Your last stop today offers great photo opportunities. The 160 year old U Bein Bridge
is the longest teak bridge in the world. The bridge is always full of locals and tourists, including a lot of Buddhist monks. Enjoy a walk along part or all of the 1.2 kilometer long bridge at sunset. You have the option to board a Sampan, which is a small wooden boat, so that you can cruise along Taung Tha Man Lake and admire the bridge from a short distance.
Day 7: Mandalay - Heho - Inle Lake.
You are assisted with your check out from your hotel in the early morning and driven to the airport to board the short flight to Heho. Upon arrival at Heho Airport, you are greeted by your chauffeur and guide and then you start on the scenic 90 minute drive to the amazing Inle Lake region. Upon your arrival at Nyaung Shwe, the main access point to Inle Lake, you are assisted to the jetty where you will board a boat for your journey to the heart of the lake. This journey will serve as your introduction to life in this aquatic region as you go past scores of boats that the locals use to transport their agricultural produce. Inle Lake is roughly 22 kilometers long and 10 km wide, with an average depth of 6 meters. There are 64 villages, whose inhabitants reside on the lake in their homes that sit on stilts above the water. The amazing cultivation process that takes place on the lake has to be seen to be believed. Millions of pounds of vegetable (with tomatoes being king) are grown here every year, and shipped all over Myanmar. Everywhere you turn there is amazing scenery and fascinating glimpses of the unique local lifestyle. Through your explorations at Inle you will be cruising through fascinating floating villages. There are over 100 monasteries on the lake and you will start your exploration of Inle Lake with a visit to Nga Hpe Kyaung, the Jumping Cat Monastery. The performing cats are no longer available, supposedly because the monk who trained the cats (that gave this monastery its name) passed away a while back. What you will find is a unique (in this region) teak monastery with tall beams supporting the roof and teak Buddha statues, as well as a picturesque locale.
After exploring the monastery there is a break for lunch at one of the boutique restaurants that offer great views of the lake.
your boat will take you to your resort, where you are assisted with your check-in upon arrival. Your boutique resort is at the edge of the lake and the flora in the resort is gorgeous.
After freshening up you will continue exploring the lake and the local culture. This afternoon’s stops will include a visit to a facility where they make Shan paper, which is made of mulberry bark and transformed into Shan umbrellas and other beautiful local products.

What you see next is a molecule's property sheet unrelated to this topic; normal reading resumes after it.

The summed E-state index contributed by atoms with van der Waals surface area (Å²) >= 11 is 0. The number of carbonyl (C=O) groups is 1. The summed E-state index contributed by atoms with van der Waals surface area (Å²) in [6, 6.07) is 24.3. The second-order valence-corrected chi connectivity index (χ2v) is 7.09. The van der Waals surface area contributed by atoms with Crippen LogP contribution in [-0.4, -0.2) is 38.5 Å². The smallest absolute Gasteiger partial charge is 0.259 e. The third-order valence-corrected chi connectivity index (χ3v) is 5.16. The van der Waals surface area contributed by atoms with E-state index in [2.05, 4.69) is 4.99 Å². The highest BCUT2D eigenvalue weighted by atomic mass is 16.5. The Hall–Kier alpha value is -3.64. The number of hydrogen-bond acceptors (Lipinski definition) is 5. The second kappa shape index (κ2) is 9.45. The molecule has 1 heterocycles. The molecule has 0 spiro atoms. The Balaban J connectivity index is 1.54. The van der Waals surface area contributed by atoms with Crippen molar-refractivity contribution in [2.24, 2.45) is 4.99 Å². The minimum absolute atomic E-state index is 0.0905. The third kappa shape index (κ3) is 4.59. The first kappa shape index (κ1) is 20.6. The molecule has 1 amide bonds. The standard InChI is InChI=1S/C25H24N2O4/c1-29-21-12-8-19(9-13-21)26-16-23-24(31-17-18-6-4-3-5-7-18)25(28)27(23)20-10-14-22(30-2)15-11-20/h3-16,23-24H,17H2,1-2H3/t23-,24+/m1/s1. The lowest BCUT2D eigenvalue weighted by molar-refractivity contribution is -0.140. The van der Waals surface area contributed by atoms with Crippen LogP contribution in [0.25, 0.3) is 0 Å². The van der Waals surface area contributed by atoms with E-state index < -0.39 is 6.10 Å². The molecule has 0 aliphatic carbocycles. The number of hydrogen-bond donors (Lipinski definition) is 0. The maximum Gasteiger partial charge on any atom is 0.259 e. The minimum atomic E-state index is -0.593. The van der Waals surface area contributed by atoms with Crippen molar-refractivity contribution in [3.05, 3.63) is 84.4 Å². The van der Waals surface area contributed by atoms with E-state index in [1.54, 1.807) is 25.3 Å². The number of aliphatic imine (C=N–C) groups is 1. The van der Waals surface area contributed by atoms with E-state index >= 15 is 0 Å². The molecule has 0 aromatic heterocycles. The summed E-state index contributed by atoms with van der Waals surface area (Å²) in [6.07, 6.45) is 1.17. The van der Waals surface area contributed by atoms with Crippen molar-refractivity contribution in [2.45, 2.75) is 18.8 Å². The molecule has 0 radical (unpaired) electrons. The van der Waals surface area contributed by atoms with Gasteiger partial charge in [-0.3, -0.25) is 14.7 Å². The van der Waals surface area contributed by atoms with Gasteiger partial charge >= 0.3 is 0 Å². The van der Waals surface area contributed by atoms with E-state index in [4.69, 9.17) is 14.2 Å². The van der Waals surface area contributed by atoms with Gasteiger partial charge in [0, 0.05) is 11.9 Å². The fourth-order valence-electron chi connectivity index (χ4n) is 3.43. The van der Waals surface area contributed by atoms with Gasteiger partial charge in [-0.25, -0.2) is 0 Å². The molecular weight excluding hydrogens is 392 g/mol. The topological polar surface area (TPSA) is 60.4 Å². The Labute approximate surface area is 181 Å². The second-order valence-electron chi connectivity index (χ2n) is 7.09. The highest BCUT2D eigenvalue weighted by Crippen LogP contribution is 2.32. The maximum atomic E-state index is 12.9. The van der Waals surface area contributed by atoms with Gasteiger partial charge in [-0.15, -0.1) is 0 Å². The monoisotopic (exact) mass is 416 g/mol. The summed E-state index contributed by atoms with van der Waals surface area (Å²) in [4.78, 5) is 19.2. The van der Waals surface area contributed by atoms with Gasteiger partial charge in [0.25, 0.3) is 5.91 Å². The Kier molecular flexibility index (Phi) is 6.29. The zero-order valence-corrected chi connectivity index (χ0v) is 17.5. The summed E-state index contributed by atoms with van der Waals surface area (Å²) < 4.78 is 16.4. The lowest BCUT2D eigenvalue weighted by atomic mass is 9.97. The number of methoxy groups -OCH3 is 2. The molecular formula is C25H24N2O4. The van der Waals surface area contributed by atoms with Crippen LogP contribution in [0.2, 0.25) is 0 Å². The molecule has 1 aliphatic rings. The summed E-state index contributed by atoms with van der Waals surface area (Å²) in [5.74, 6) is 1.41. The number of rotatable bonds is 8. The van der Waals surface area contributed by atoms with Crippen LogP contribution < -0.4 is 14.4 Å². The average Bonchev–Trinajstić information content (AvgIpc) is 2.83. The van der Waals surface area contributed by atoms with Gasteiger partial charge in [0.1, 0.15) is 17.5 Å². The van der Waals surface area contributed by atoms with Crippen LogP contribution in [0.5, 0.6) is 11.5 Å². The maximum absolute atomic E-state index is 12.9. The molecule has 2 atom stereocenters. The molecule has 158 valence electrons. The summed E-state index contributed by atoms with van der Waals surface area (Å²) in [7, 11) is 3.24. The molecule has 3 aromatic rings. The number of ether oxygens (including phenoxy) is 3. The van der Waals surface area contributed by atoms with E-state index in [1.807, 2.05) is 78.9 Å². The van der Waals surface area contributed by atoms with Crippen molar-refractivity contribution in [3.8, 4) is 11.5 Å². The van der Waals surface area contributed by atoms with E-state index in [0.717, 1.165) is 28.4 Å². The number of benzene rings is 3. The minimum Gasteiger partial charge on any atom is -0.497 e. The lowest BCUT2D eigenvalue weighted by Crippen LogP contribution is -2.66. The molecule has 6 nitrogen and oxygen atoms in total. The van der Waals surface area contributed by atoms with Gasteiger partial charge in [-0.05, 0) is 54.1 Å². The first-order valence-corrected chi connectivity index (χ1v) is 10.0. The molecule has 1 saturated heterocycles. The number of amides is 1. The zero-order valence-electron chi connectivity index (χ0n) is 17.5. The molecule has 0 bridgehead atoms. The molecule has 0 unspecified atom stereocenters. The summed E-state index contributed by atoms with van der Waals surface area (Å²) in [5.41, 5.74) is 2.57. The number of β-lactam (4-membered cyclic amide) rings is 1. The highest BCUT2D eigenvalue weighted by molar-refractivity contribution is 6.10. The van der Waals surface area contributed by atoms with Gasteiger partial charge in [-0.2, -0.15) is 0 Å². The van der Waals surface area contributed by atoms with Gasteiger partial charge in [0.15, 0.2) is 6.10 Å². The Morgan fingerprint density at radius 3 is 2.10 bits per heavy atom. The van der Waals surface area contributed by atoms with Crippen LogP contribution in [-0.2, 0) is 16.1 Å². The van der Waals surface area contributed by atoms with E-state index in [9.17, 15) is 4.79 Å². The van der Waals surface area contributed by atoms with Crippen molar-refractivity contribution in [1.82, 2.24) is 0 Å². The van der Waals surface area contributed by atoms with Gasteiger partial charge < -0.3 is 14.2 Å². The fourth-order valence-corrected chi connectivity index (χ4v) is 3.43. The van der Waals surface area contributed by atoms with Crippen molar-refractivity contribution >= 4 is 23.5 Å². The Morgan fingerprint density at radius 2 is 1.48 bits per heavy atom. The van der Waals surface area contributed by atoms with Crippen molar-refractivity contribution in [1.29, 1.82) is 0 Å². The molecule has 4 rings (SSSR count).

Day 8: Inle Lake.
If a floating market is scheduled in your resorts vicinity this morning, you have the option to visit it. Not including the possibility of the market, your first adventure today is the Indein village
, which is both a fascinating journey, and destination.
After cruising through much of the lake and many photo opportunities of fishermen and lake life, you will enter a picturesque canal at the edge of the lake and navigate your way to this ancient village. Hundreds of pagodas, many of which are crumbling, are clustered in the picturesque complex. These ancient structures are said to have been built by one of the kings from the Bagan era. You will also enjoy a walk through the bamboo forest, then a gentle climb up the stairways to the hill, which offers a magnificent view over the lake.
After the Indien Village there is a break for lunch.
You will now visit Phaung Daw Oo Paya
, which is the Inle regions most auspicious Buddhist site. Housed in this beautiful temple complex are five gold 800 year old Buddha statues and a steady stream of worshippers graces the sanctum. The locals have been applying gold leaf to these statues for centuries and the figures are no longer identifiable as the Buddha.
Later in the afternoon you will enjoy a visit to Inpawkhon village
where you can observe a traditional weaving Mill. After that you will cruise through nearby Nam Pan Village
and get a close up look of how life is lived by people that seldom touch dry land. It is not unusual to see a 5 or 6 year old rowing their own boat around the village; the children here learn how to row soon after taking their first steps.
At the end of the afternoon you will return to your resort.
Day 9: Inle Lake - Yangon - International Flight.
You are at leisure during the first part of the morning to enjoy your beautiful resort. You are assisted with your check-out in the late morning and your boat will now take you back to the jetty at Nyuang Shwe, where you will disembark and break for lunch.
After lunch you will proceed on the scenic drive to Heho airport, where you are assisted in boarding your afternoon flight to Yangon. Connect with your international flight at Yangon. If your international flight is late at night or in the early morning, airport transfers and lodging can be selected during the booking process.
Our services end
at Heho airport.